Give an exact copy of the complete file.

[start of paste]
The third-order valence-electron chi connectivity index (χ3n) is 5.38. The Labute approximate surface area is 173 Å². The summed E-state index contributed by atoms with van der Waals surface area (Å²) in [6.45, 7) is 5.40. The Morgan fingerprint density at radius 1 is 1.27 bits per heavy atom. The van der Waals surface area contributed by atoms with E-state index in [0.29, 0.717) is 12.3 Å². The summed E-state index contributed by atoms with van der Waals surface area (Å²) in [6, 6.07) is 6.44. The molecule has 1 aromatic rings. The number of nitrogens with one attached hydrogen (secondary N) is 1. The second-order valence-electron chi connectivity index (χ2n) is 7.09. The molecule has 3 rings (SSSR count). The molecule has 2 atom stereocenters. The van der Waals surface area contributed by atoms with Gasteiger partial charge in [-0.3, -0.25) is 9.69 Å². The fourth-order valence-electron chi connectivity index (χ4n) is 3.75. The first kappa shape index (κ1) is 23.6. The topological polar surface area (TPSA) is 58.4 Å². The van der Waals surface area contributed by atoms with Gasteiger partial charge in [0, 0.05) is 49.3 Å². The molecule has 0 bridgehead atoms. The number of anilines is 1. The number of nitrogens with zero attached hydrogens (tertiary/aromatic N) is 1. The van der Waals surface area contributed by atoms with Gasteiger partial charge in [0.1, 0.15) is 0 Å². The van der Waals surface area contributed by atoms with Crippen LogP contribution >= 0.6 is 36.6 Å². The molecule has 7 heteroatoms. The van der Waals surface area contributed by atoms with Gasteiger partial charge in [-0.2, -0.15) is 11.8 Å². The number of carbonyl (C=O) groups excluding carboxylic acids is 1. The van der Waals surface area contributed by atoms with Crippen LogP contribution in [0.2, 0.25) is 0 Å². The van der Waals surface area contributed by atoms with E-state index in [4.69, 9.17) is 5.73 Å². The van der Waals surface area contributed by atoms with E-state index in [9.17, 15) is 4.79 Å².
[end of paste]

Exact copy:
The third-order valence-electron chi connectivity index (χ3n) is 5.38. The Labute approximate surface area is 173 Å². The summed E-state index contributed by atoms with van der Waals surface area (Å²) in [6.45, 7) is 5.40. The Morgan fingerprint density at radius 1 is 1.27 bits per heavy atom. The van der Waals surface area contributed by atoms with E-state index in [0.29, 0.717) is 12.3 Å². The summed E-state index contributed by atoms with van der Waals surface area (Å²) in [6, 6.07) is 6.44. The molecule has 1 aromatic rings. The number of nitrogens with one attached hydrogen (secondary N) is 1. The second-order valence-electron chi connectivity index (χ2n) is 7.09. The molecule has 3 rings (SSSR count). The molecule has 2 atom stereocenters. The van der Waals surface area contributed by atoms with Gasteiger partial charge in [-0.3, -0.25) is 9.69 Å². The fourth-order valence-electron chi connectivity index (χ4n) is 3.75. The first kappa shape index (κ1) is 23.6. The topological polar surface area (TPSA) is 58.4 Å². The van der Waals surface area contributed by atoms with Gasteiger partial charge in [0, 0.05) is 49.3 Å². The molecule has 0 bridgehead atoms. The number of anilines is 1. The number of nitrogens with zero attached hydrogens (tertiary/aromatic N) is 1. The van der Waals surface area contributed by atoms with Gasteiger partial charge in [0.1, 0.15) is 0 Å². The van der Waals surface area contributed by atoms with Crippen LogP contribution >= 0.6 is 36.6 Å². The molecule has 7 heteroatoms. The van der Waals surface area contributed by atoms with Gasteiger partial charge in [-0.2, -0.15) is 11.8 Å². The number of carbonyl (C=O) groups excluding carboxylic acids is 1. The van der Waals surface area contributed by atoms with Crippen LogP contribution in [0.2, 0.25) is 0 Å². The van der Waals surface area contributed by atoms with E-state index in [4.69, 9.17) is 5.73 Å². The van der Waals surface area contributed by atoms with E-state index in [9.17, 15) is 4.79 Å².